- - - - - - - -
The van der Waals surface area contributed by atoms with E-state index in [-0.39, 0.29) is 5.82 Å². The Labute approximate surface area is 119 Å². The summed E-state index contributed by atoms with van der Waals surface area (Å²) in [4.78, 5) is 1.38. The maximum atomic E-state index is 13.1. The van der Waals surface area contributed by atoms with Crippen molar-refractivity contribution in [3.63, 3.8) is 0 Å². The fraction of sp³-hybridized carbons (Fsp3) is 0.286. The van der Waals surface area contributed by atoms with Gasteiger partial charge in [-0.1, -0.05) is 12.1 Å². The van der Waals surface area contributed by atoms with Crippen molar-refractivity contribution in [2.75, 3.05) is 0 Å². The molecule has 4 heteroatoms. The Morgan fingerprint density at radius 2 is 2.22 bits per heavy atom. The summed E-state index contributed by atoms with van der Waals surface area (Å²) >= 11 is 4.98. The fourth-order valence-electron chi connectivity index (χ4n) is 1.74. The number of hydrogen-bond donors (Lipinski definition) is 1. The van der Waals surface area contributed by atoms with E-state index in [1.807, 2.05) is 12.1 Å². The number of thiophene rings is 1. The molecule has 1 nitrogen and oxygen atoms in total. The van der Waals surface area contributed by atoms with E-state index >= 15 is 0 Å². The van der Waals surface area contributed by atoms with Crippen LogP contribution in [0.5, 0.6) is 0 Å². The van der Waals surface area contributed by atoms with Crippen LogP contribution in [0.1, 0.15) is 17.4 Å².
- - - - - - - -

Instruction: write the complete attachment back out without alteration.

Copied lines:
The van der Waals surface area contributed by atoms with E-state index in [-0.39, 0.29) is 5.82 Å². The Labute approximate surface area is 119 Å². The summed E-state index contributed by atoms with van der Waals surface area (Å²) in [4.78, 5) is 1.38. The maximum atomic E-state index is 13.1. The van der Waals surface area contributed by atoms with Crippen molar-refractivity contribution in [3.63, 3.8) is 0 Å². The fraction of sp³-hybridized carbons (Fsp3) is 0.286. The van der Waals surface area contributed by atoms with Gasteiger partial charge in [-0.1, -0.05) is 12.1 Å². The van der Waals surface area contributed by atoms with Crippen molar-refractivity contribution in [2.75, 3.05) is 0 Å². The molecule has 4 heteroatoms. The Morgan fingerprint density at radius 2 is 2.22 bits per heavy atom. The summed E-state index contributed by atoms with van der Waals surface area (Å²) >= 11 is 4.98. The fourth-order valence-electron chi connectivity index (χ4n) is 1.74. The number of hydrogen-bond donors (Lipinski definition) is 1. The van der Waals surface area contributed by atoms with E-state index in [1.807, 2.05) is 12.1 Å². The number of thiophene rings is 1. The molecule has 1 nitrogen and oxygen atoms in total. The van der Waals surface area contributed by atoms with E-state index >= 15 is 0 Å². The van der Waals surface area contributed by atoms with Crippen LogP contribution in [0.5, 0.6) is 0 Å². The van der Waals surface area contributed by atoms with Crippen LogP contribution in [0.1, 0.15) is 17.4 Å².